The building had the benefit of over 40 years of collaboration between Waterhouse and firms that he trusted from all over the country. The foundations were laid by Isaac Dilworth of Wavertree, the building superstructure was carried out by Brown and Backhouse who were a local firm based on Chatham street and the brickwork was contracted to Joshua Henshaw and Sons who were also from Liverpool which shows that Waterhouse also liked to employ local tradesmen as well.
This sketch from the University of Liverpool’s Special Collections & Archives shows the construction of the Victoria Building overlooking the asylum. The sketch playfully depicts a man wearing a mortarboard next to a builder wearing mortar on a board on his head.
The faience and tiles were produced by Burmantofts of Leeds, the company was founded in 1845 and closed in 1957. The college committee had at first declined Waterhouse’s designs for a fully tiled building as the cost was significantly higher than the initial budget, but Waterhouse was insistent and the total cost for the faience and mosaics came to around £7,720 which would be considerably more if a similar building was constructed today.
The mosaic flooring was produced by Jesse Rust, who came to Waterhouse’s attention in the 1860s. He was a glass maker and manufacturing chemist which meant that he could turn old glass into cheaper and more durable material and his work can be seen in buildings like the Victoria and Albert Museum in London. Rust elaborated on how he made his mosaics by stating:
“I take old glass of any description and fuse it with a large quantity of sand together with the colouring matter. I thereby get a material resembling marble, but which is much harder and will resist moisture. Any colour and shape can be made in a fused state. I then press it into moulds, in the shape required either for geometric designs, or in squares to be broken up for mosaic.”
Mosaic floors in the Victoria Building
The tower clock was made by Leeds clockmakers William Potts & Sons and cost around £629 and the bells and the bells were cast by Taylors of Loughborough which cost around £357 and they were gifted by William Hartley the jam manufacturer. In a clock tower opening ceremony at the Victoria Building on 15 November 1892, Hartley expressed the hope that the clock would be for the benefit of everyone connected to the university and to the citizens of Liverpool for generations to come. To this day, we hear of many stories of local residents who have used our clock and its bells as their own personal alarm clock and so Hartley’s wishes were granted as the citizens of Liverpool still cherish the clock tower today.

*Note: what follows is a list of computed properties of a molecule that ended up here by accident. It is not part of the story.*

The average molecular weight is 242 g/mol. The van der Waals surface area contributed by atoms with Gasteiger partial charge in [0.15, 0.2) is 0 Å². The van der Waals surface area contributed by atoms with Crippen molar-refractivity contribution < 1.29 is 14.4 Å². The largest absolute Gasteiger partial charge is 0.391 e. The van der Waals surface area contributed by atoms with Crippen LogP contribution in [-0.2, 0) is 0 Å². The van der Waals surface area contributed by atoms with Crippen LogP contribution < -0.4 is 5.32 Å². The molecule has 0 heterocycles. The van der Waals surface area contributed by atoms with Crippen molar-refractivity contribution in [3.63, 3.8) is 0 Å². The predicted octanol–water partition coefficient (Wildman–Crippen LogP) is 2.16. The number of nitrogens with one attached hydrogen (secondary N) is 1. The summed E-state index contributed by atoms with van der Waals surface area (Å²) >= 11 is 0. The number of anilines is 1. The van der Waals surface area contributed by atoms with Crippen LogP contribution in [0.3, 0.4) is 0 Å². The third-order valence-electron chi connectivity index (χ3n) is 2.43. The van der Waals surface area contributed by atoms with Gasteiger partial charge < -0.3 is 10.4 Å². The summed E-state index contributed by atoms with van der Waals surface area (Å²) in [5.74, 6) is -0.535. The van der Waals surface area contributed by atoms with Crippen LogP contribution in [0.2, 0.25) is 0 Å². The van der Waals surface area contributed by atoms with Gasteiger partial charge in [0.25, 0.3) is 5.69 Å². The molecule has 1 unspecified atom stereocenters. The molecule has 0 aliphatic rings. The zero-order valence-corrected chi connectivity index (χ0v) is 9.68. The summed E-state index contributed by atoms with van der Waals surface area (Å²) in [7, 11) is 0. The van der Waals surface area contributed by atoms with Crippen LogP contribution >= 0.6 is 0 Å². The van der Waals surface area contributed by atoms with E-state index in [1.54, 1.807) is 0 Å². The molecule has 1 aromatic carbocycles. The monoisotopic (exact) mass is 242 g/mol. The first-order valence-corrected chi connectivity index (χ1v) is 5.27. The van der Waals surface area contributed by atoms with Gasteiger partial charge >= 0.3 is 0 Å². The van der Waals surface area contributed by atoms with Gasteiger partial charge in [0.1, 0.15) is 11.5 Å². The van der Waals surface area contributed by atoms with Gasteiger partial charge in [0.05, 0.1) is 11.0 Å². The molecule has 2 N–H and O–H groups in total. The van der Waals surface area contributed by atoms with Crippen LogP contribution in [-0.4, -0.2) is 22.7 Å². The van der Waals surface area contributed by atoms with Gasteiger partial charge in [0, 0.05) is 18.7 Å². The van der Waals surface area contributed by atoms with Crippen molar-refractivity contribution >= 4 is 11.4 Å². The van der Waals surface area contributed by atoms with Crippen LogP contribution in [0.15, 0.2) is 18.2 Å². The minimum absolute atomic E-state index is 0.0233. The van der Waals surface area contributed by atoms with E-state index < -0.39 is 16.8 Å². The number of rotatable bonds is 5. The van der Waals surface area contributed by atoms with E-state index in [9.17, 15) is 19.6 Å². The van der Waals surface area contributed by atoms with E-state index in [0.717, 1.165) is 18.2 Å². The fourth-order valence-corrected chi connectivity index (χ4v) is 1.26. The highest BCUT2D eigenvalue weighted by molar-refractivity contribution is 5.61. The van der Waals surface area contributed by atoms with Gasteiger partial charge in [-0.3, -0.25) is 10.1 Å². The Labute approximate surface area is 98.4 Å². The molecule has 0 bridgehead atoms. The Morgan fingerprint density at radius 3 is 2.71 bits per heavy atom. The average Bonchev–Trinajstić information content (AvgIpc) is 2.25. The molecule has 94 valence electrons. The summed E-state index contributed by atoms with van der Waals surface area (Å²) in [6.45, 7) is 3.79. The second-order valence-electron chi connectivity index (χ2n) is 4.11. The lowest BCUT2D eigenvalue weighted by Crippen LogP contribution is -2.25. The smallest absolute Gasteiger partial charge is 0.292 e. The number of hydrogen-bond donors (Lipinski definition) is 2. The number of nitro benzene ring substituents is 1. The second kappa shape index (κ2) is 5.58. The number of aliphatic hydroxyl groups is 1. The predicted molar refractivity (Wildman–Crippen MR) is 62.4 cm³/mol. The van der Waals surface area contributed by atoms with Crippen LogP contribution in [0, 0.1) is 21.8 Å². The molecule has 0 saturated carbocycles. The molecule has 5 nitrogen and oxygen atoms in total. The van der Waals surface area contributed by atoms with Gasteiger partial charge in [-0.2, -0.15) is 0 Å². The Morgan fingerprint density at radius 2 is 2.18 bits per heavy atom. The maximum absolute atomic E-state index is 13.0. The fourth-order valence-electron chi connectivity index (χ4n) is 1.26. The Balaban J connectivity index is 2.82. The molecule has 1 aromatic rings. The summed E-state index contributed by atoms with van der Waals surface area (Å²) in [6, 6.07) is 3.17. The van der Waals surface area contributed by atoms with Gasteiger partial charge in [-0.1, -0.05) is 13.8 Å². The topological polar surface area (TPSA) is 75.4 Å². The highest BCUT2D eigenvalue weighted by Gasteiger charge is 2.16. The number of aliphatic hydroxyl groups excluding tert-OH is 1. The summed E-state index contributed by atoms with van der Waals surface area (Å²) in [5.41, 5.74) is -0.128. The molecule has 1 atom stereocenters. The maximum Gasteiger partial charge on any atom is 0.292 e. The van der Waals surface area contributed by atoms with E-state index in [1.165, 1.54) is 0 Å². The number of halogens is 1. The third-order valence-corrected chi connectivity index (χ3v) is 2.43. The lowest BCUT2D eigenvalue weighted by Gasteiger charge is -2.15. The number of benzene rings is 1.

Another benefactor for the Victoria Building was Henry Tate, the sugar refiner of Liverpool and London who offered to fund the entire library block, amounting to £20,000. He donated a further £5,000 for books and £4,000 for the oak floorings and fittings in the Tate Hall. His initials can still be seen today on the celling corbels in the old Senate Room and his family crest is displayed on the end of the beams in the Tate Hall Museum.
The clock & bells mechanism commemoration plaque & the Henry Tate plaque.
Faience and Fiascos
At a college committee meeting in October 1891, it was indicated that the building would be ready for opening around Easter 1892 and plans were put in hand for the opening ceremony and the Prince of Wales was invited. However early in the New Year it became clear that the building would not be ready in time for Easter and the invitation to the Prince of Wales had to be withdrawn to which Principal Rendall wrote “I shrink from the risk of the fiasco involved.”
In May, it was known that the faience contractor could not finish before August and by September 8 1892 the staircase faience had still not been completed. From October 3 Rendall had to forbid workmen to enter the building between the hours of 9.30am – 1.30pm because although the building was not complete, the college had been forced to occupy the new building as the old asylum was being used by other departments and the faculty of arts had nowhere else to go.
Second floor staircase faience shortly after completion in 1892.
As the go-between for the architect and the college committee, it is no wonder that Rendall chose the two inscriptions for his fireplace as increasing costs and late opening for the Victoria Building would have no doubt caused a lot of criticism but ultimately it was for the good of the College that Rendall and Waterhouse would work closely on designs and try to work out these problems.
The building finally opened on the 13th December 1892 and even at this point it hadn’t been completely finished. In his own section of the 1893 council report, Principal Rendall stated “The completion of the Victoria Building has completely changed the working conditions of student life”.
The final calculation for the building was £53,766 almost £19,000 over the initial budget and the college was in debt by £5000. But to put it into context, the renovations for the 2008 opening for the VG&M cost £8.6 million and so we can only imagine how much a building like this would cost today and so we are very lucky that we have such a wonderful building in the heart of our University campus.